the battery, while I stand by armed with flashlight and
distilled water ready to check the levels.
Be sure everything in the cabin is secure and
all cabinets and drawers are properly closed. I can't tell
you how often I've made a left turn on the way out of town
only to hear clang, clatter, crash. Sure enough, I've failed
to latch the pantry. Makes me so mad at myself.
Also check that all appliances and other gadgets
are working. Keep the air conditioner filter clean, and
double-check the smoke, carbon monoxide and gas alarms.
(I "check" our smoke alarm constantly. No matter
how many fans I have running or windows I have opened, the
darn thing goes off whenever I'm cooking.) Keep an eye out
for water leaks - they are an RV's worst enemy. The overflow
hose on our water tank is located under our sofa. It fell
off not long ago, but because we were vigilant, we avoided
what might have been a major repair.
It's what no one wants to talk about, and few
of us RVers really like to deal with. Dumping and maintaining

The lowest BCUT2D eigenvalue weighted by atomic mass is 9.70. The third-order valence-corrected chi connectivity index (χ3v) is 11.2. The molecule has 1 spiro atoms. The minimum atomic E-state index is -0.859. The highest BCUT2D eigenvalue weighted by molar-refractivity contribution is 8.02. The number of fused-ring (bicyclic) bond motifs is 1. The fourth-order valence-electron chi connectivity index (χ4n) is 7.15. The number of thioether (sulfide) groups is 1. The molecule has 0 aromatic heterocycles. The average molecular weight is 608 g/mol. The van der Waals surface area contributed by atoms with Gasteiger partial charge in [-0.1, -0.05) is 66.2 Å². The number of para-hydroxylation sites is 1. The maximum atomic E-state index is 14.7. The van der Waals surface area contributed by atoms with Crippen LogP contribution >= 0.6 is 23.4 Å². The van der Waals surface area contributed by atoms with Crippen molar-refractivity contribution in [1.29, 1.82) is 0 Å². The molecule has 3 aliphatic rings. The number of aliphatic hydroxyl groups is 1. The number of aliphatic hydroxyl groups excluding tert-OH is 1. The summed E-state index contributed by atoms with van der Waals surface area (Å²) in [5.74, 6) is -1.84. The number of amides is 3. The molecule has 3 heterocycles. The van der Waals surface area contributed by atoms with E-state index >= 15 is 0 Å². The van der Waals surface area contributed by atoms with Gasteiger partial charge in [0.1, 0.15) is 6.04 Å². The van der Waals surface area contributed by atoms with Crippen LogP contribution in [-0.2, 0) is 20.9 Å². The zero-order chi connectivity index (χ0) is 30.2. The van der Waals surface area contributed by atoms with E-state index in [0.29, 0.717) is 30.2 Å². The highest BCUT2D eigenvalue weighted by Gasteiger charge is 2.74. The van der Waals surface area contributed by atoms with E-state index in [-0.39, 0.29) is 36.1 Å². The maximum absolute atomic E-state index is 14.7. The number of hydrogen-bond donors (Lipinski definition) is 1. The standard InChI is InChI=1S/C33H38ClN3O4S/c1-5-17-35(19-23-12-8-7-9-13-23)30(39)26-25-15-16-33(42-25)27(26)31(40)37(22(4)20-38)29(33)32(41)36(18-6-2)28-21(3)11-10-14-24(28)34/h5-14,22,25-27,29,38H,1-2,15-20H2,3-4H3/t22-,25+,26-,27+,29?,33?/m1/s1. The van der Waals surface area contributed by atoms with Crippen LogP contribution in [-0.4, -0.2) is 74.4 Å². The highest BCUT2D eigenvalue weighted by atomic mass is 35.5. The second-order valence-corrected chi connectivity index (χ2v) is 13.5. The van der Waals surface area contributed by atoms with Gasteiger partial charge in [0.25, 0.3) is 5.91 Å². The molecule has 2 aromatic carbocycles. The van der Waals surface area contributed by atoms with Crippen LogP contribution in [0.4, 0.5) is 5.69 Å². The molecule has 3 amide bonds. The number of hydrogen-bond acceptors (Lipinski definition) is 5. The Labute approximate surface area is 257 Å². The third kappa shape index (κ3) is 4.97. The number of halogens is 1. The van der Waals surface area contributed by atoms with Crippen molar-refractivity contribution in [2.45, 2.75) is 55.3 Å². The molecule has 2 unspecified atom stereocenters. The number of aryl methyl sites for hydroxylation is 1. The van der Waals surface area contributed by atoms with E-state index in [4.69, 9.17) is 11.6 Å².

the holding tank. Yuck! But it is a necessary evil. There
is nothing worse than having a holding tank turn into the
source of odor in your RV. To make sure that does not happen,
before any trip, I always inventory our supply of toilet
paper made especially for RVs, as it breaks down quickly,
and I make sure I have on board plenty of the products designed
to eliminate odors and clogs. On a recent trip, I had a
chance to test Thetford's
newest line of certified-green products, when I used its
Eco-Smart Toss-Ins. We had a good number of guests visiting
our campsite, including youngsters who often make lots of
trips to the head just to watch the RV toilet flush. I was
pleased with the outcome of the new product. It did the
job and the bonus was it gave me that warm and fuzzy feeling
you get when you know you are somehow helping the environment.
Should You Make Reservations?
If anyone tries to tell you RVing is suffering
in this recession, tell them to think again. Just try booking
an RV site in a state park, private park or resort in
Florida the week before or after Easter. It's slim pickins.
Sure, it's always fun to take off in an RV to parts unknown